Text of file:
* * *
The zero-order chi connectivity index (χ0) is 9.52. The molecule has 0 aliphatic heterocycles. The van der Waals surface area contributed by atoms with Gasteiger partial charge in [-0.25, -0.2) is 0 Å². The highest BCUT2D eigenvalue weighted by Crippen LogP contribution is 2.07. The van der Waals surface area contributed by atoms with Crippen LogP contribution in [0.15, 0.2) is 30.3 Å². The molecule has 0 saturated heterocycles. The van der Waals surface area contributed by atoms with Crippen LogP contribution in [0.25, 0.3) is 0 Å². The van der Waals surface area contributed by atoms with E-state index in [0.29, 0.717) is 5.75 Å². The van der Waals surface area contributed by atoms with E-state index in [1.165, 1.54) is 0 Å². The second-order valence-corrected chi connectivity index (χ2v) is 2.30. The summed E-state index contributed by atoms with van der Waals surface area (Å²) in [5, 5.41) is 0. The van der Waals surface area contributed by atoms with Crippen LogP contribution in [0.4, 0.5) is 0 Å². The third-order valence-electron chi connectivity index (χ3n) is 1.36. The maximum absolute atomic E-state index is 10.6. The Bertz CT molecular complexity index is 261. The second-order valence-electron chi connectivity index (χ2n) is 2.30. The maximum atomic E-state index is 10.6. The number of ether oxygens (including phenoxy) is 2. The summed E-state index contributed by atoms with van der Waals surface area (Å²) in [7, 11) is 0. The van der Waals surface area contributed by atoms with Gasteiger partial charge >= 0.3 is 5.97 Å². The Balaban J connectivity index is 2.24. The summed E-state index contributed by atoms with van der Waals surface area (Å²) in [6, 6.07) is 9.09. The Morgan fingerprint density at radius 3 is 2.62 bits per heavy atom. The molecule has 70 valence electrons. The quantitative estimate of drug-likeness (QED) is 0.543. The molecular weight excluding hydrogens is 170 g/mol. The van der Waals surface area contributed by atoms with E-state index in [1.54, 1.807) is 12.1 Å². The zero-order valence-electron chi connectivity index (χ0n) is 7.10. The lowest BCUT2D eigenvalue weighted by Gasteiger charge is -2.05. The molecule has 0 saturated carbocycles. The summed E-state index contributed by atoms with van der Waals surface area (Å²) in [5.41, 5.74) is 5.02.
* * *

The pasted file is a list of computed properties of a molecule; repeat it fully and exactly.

The zero-order chi connectivity index (χ0) is 9.52. The molecule has 0 aliphatic heterocycles. The van der Waals surface area contributed by atoms with Gasteiger partial charge in [-0.25, -0.2) is 0 Å². The highest BCUT2D eigenvalue weighted by Crippen LogP contribution is 2.07. The van der Waals surface area contributed by atoms with Crippen LogP contribution in [0.15, 0.2) is 30.3 Å². The molecule has 0 saturated heterocycles. The van der Waals surface area contributed by atoms with Crippen LogP contribution in [0.25, 0.3) is 0 Å². The van der Waals surface area contributed by atoms with E-state index in [0.29, 0.717) is 5.75 Å². The van der Waals surface area contributed by atoms with E-state index in [1.165, 1.54) is 0 Å². The second-order valence-corrected chi connectivity index (χ2v) is 2.30. The summed E-state index contributed by atoms with van der Waals surface area (Å²) in [5, 5.41) is 0. The van der Waals surface area contributed by atoms with Crippen LogP contribution in [0.4, 0.5) is 0 Å². The third-order valence-electron chi connectivity index (χ3n) is 1.36. The maximum absolute atomic E-state index is 10.6. The Bertz CT molecular complexity index is 261. The second-order valence-electron chi connectivity index (χ2n) is 2.30. The maximum atomic E-state index is 10.6. The number of ether oxygens (including phenoxy) is 2. The summed E-state index contributed by atoms with van der Waals surface area (Å²) in [7, 11) is 0. The van der Waals surface area contributed by atoms with Gasteiger partial charge >= 0.3 is 5.97 Å². The Balaban J connectivity index is 2.24. The summed E-state index contributed by atoms with van der Waals surface area (Å²) in [6, 6.07) is 9.09. The Morgan fingerprint density at radius 3 is 2.62 bits per heavy atom. The molecule has 70 valence electrons. The quantitative estimate of drug-likeness (QED) is 0.543. The molecular weight excluding hydrogens is 170 g/mol. The van der Waals surface area contributed by atoms with E-state index in [1.54, 1.807) is 12.1 Å². The zero-order valence-electron chi connectivity index (χ0n) is 7.10. The lowest BCUT2D eigenvalue weighted by Gasteiger charge is -2.05. The molecule has 0 saturated carbocycles. The summed E-state index contributed by atoms with van der Waals surface area (Å²) in [5.41, 5.74) is 5.02.